By Marija Avramovic – Zagreb
The fifth round of negotiations between the Government and MOL on the future of INA held on Friday ended without results and progress, and as MOL teamstated, they were unable to agree on anything with the Government representatives, not even on a joint statement, the croatian media reported.
The Head of the Croatian negotiating team, Economy Minister Ivan Vrdoljak regrets the outcome but notes that”as long as we’re co-owners, we mustn’t lose hope”.
He said that MOL offered no specific proposal, just like in the last ten months. “We were even told that we will not receive any proposal”, added Vrdoljak.
According to his recent statement for Bloomberg, Vrdoljak pointed that potential purchase and returningof INA into Croatian hands is one of the options and announced that in that sense, he’ll do everything he can, without increasing public debt.
“Unfortunately, the minister couldn’t convey us the official position of the Government regarding the proposal of corporate governance proposed by the supervisory board of INA, nor could he confirm whether the deconsolidation of the INA from MOL’s financial statements is a condition of the Croatian Government. Unfortunately, once again we were not able to discuss business issues and, despite previous promises from the Minister, we have not heard any proposals to improve the regulatory environment. Given that these issues are very important for the further development of INA, we are deeply concerned that no progress has been made today”, MOL announced after the meeting in Zagreb.
Vrdoljak strongly rejected MOL’s announcement, published in the Financial Times, and without hesitation said that the Hungarians are lying in order to personally discredit him.
The Economy Minister claimes that “we have a snapshot of the negotiations and we’re ready to go public unless the announcement is refuted”.
“I can not speculate, but we know how much public debt is and we know what are the rules of the game. So, there are priorities. The amounts involved in the media are huge. At this point we don’t have that kind of money but, I say, it’s all speculation”, Croatian Prime Minister Zoran Milanovic said, reiterating that the Government has a framework for negotiations with MOL on INA.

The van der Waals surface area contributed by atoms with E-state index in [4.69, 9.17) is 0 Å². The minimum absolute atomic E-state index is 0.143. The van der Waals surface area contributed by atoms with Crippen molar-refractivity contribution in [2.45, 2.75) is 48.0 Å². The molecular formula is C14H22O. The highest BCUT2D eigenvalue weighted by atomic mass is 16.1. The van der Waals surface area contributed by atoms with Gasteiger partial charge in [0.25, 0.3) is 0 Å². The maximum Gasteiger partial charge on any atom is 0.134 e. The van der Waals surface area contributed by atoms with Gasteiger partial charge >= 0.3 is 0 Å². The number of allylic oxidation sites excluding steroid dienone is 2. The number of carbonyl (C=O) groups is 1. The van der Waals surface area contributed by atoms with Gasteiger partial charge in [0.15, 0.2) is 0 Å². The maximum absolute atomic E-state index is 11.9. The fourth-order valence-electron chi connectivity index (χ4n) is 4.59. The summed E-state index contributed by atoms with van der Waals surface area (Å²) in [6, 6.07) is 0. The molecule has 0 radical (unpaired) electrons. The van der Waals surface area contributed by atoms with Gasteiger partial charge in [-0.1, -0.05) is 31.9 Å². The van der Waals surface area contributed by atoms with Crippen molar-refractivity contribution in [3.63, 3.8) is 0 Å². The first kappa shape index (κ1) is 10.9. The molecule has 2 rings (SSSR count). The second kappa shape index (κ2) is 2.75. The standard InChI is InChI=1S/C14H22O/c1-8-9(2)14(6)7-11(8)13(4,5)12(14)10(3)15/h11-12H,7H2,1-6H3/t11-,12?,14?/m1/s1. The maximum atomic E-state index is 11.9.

Over the weekend Croatian President Ivo Josipovic said that he has full confidence in the government over the negotiations with the Hungarian MOL on regulating their relations in Ina, describing it necessary to find a new modus operandi in INA stressing that negotiations may still take a while and that patience is crucial.
Vrdoljak’s idea that Croatia should buy INA shares incited various reactions so Entrepreneurship Minister Gordan Maras said that the Social democratic party supported the protection of national interests and the development of INA, but before it goes public it should have clear solutions rather than assumptions and speculations.
The CEO of MOL Zoltan Aldott said on Sunday, in an appearance on Nova TV that the Hungarian oil company still wants to remain a strategic partner in INA.
Aldott noted that MOL invested a lot in INA and “we want a strong company in Croatia and the region”.
The Head of MOL declined to comment on Vrdoljak’s announcement on the purchase of INA shares from MOL.